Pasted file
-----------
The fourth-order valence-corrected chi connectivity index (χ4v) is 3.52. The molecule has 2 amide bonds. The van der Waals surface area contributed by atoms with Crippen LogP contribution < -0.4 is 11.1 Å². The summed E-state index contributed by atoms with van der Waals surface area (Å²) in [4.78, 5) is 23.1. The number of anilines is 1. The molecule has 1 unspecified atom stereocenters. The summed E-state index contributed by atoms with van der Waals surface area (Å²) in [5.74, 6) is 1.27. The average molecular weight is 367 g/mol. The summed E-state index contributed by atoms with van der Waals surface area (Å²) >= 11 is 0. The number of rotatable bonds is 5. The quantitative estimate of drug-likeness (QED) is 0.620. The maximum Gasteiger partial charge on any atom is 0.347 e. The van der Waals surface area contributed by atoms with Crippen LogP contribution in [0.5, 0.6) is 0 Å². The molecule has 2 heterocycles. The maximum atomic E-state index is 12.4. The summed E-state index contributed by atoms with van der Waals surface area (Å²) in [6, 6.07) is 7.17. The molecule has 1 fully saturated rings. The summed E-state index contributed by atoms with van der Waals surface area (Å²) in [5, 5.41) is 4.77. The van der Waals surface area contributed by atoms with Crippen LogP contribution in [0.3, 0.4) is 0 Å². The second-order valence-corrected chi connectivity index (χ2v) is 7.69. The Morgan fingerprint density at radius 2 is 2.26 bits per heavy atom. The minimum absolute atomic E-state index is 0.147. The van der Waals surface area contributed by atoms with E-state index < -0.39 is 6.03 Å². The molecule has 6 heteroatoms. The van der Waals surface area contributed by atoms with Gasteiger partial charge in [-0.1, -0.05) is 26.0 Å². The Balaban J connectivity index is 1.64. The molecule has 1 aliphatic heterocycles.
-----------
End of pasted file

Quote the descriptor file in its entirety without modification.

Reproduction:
The fourth-order valence-corrected chi connectivity index (χ4v) is 3.52. The molecule has 2 amide bonds. The van der Waals surface area contributed by atoms with Crippen LogP contribution < -0.4 is 11.1 Å². The summed E-state index contributed by atoms with van der Waals surface area (Å²) in [4.78, 5) is 23.1. The number of anilines is 1. The molecule has 1 unspecified atom stereocenters. The summed E-state index contributed by atoms with van der Waals surface area (Å²) in [5.74, 6) is 1.27. The average molecular weight is 367 g/mol. The summed E-state index contributed by atoms with van der Waals surface area (Å²) >= 11 is 0. The number of rotatable bonds is 5. The quantitative estimate of drug-likeness (QED) is 0.620. The maximum Gasteiger partial charge on any atom is 0.347 e. The van der Waals surface area contributed by atoms with Crippen LogP contribution in [0.5, 0.6) is 0 Å². The molecule has 2 heterocycles. The maximum atomic E-state index is 12.4. The summed E-state index contributed by atoms with van der Waals surface area (Å²) in [6, 6.07) is 7.17. The molecule has 1 fully saturated rings. The summed E-state index contributed by atoms with van der Waals surface area (Å²) in [5, 5.41) is 4.77. The van der Waals surface area contributed by atoms with Crippen LogP contribution in [0.3, 0.4) is 0 Å². The second-order valence-corrected chi connectivity index (χ2v) is 7.69. The Morgan fingerprint density at radius 2 is 2.26 bits per heavy atom. The minimum absolute atomic E-state index is 0.147. The van der Waals surface area contributed by atoms with E-state index < -0.39 is 6.03 Å². The molecule has 6 heteroatoms. The van der Waals surface area contributed by atoms with Gasteiger partial charge in [-0.1, -0.05) is 26.0 Å². The Balaban J connectivity index is 1.64. The molecule has 1 aliphatic heterocycles.